Table 1. The Relative Intensity of the Lignin Bands within Various Cell Wall Regions

Molecular Deformation Variations in OW and TW Fibers

In response to external physical stimuli such as wind and gravitation, trees regulate the spatial position of their axes by means of active dynamic longitudinal growth stresses in order to restore the trunk to its original vertical position (Scurfield 1973). The mechanism for tree orientation in TW is based on the production of high tensile stress on the upper side of the inclined axis. In many species, the stress level has relations to the presence of the GL (Yoshida et al. 2002; Goswami et al. 2008; Chang et al.2009; Clair et al. 2011). In TW the fibrils in the GL are parallel to the fiber axis, which enable them to deform at approximately the same order of magnitude as the fiber.

When covalent bonds in a fibrous polymer are loaded in tension, their stretching vibra-tional bands in the infrared or Raman spectrum shift to lower frequency (Wool 1975). At the molecular level, the strain distribution goes via the glucose ring, the C-O-C linkage between these rings (Hinterstoisser et al. 2003). In order to investigate the molecular deformation variations in OW and TW fibers, the spectral range from 1750 to 1050 cm-1 was extracted (Fig. 7). It was noted that besides changes in the overall Raman intensity, some Raman bands showed obvious changes in band positions (Table 2). The band at 1097.0 cm-1 in OW fiber S2 shifted to lower wavenumbers in TW fiber S2 (1094.4 cm-1) and GL (1094.0 cm-1). As was reported earlier, there exists a strong correlation between the shift of the band at 1097 cm-1 and the applied strain (r=0.99). Along with increasing strain, the band at 1097 cm-1shifted remarkably to lower wavenumbers (1091 cm-1) (Gierlinger et al. 2006). Thus, it was reasonable to assume that TW fiber S2 and GL were in a state of tension during TW formation.

The mechanism at the origin of tensile stress in TW has been explored according to different hypotheses (Clair and Thibaut 2005; Goswami et al. 2008; Chang et al. 2009; Clair et al. 2011). The G-layer swelling hypothesis asserts that the tensional deformation originates in the swelling of the GL and is transmitted to the adjacent secondary layers, where the larger MFAs allow an efficient conversion of lateral stress into axial tensile stress. The cellulose tension hypothesis postulates that tensional stress develops in the G-layer, which then drives shrinkage of the S-layer. Both hypotheses assume that the generation of longitudinal shrinkage in the TW fiber S2 is induced by the GL. The negative band shift of TW fiber S2 and GL in our experiment revealed that after the fibers were transversally cut, the TW fiber S2 and GL still kept the tensional deformation. The tensional deformation of the TW fiber S2 was due to its being in a state of tension during the TW formation. Thus, it can be deduced that both the S2 and GL contribute to the generation of tension strength in the TW fiber simultaneously.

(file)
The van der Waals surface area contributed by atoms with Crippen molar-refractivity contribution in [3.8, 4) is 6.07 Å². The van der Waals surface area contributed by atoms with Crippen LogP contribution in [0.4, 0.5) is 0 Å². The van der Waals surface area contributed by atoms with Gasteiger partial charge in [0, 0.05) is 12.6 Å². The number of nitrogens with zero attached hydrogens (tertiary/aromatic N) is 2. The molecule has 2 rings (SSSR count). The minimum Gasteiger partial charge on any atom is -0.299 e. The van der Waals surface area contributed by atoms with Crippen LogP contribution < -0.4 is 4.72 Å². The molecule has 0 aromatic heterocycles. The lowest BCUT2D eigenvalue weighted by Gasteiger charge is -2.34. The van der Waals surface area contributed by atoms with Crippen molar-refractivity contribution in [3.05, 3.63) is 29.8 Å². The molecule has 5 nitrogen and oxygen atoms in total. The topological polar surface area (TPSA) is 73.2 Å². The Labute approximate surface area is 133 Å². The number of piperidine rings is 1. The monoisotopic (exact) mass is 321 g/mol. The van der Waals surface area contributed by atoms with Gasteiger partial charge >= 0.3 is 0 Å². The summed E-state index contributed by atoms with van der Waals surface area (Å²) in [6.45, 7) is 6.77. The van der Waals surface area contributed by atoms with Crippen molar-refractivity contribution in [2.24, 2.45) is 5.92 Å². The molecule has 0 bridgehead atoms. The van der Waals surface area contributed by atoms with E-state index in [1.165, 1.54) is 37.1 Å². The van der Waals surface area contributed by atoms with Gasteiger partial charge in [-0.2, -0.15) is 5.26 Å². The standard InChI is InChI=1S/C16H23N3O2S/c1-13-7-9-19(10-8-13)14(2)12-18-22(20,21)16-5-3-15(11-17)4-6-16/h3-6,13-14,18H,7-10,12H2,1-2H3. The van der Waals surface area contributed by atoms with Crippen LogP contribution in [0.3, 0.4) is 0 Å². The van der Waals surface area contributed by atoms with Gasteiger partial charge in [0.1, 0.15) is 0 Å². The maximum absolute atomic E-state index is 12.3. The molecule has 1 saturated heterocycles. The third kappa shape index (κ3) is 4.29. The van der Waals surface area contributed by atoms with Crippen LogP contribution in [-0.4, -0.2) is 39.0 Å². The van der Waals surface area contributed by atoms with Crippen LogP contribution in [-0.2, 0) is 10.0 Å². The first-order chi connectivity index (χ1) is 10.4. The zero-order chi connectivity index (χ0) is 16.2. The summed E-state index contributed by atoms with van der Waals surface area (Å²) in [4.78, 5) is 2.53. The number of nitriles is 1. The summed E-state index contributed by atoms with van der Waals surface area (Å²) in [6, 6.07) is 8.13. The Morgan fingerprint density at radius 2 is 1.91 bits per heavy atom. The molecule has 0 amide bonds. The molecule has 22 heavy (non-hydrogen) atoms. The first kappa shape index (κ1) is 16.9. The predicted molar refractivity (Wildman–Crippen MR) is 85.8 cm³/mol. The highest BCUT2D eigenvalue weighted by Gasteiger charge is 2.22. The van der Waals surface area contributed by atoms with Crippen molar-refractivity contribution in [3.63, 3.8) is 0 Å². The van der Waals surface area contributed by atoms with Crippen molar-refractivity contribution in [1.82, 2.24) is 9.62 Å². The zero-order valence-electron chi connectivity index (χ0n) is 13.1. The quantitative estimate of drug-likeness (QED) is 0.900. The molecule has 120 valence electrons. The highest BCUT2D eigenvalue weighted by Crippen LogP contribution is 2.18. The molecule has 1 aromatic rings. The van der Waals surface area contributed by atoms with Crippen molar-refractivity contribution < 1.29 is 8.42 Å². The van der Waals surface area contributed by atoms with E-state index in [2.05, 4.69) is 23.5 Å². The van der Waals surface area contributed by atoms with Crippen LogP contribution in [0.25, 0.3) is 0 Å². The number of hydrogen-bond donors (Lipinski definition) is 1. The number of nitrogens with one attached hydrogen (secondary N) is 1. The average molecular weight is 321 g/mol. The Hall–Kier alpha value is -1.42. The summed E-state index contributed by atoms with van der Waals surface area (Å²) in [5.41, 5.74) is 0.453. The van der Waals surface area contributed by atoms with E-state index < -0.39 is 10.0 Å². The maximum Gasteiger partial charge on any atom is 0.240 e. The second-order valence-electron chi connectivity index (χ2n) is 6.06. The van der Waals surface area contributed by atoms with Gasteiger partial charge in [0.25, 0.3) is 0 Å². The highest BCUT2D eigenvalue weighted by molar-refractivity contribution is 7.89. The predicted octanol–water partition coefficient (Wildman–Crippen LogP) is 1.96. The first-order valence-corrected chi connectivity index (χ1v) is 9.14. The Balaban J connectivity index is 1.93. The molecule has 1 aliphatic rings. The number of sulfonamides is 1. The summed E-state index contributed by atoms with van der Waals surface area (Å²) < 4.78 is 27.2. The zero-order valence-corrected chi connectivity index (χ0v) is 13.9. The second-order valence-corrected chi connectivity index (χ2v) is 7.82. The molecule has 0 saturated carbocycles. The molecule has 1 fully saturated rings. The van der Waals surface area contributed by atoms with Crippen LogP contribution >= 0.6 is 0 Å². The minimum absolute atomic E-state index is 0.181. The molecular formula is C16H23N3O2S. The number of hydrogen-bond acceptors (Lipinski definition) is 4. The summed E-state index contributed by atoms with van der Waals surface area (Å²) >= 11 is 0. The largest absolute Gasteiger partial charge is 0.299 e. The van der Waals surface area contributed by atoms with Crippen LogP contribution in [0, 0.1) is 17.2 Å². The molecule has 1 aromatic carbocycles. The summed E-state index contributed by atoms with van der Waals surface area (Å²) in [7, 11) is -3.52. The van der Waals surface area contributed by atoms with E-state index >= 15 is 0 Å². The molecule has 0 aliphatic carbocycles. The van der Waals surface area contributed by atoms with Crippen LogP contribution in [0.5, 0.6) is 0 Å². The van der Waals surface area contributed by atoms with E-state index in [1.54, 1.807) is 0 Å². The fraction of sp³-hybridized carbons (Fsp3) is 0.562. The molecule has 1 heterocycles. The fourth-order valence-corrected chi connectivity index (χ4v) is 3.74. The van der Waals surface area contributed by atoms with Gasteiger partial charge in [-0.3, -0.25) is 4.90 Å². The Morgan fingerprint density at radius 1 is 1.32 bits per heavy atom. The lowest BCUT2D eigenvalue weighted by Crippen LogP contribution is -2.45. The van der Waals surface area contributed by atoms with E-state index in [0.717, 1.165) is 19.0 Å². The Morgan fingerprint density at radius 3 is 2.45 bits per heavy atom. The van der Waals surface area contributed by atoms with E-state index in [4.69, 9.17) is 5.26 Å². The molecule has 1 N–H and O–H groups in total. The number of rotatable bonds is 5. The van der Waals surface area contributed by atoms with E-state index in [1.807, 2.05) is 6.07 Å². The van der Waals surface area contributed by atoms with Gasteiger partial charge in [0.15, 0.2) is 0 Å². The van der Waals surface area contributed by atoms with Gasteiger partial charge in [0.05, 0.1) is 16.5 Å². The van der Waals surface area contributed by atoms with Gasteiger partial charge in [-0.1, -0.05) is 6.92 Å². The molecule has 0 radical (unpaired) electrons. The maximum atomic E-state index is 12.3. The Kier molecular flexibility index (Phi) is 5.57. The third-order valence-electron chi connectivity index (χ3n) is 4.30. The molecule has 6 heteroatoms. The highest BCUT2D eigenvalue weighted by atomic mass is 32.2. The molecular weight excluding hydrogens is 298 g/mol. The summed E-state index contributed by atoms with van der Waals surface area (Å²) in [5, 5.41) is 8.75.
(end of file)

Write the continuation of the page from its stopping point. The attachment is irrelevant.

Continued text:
Fig. 7. Average Raman spectra acquired from OW-S2, TW-S2 and GL showing the bandshift of the C-O-C

Table 2. Band Shift of TW-S2 and GL in TW Fiber Relative to Wavenumbers of OW-S2

All values are expressed as the mean (standard deviation) of three individuals


1. Label-free in situ Raman microspectroscopy combines chemical sensitivity with spatial resolution, making it possible to visualize the topochemical and micromechanical variations between OW and TW. Enrichment of Lignin-CAA was visualized in the CC and CML regions where there was the highest lignin concentration. In fiber S2, which had the highest content of cellulose, there was apparent deficiency in the Lignin-CAA concentration.

3. Considering the reduced lignin content in TW fiber S2 and higher porosity in the GL, TW may be considered as a desirable lignocellulosic biomass with reduced recalcitrance towards enzymatic hydrolysis.

4. Cellulose fibrils in TW fiber S2 and GL became stretched during the TW formation and still remained under tension and contributed to tensile strength even after the stress was released.


This work was supported by the Grants from Natural National Science Foundation of China (31225005 and 31070526), National Science and Technology Program of the Twelfth Five-Year Plan Period (2012BAD32B06) and Doctoral Program of Higher Education of China (20100014110005).


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Article submitted: November 5, 2012; Peer review completed: February 2, 2013; Revised version received and accepted: March 7, 2013; Published: March 13, 2013.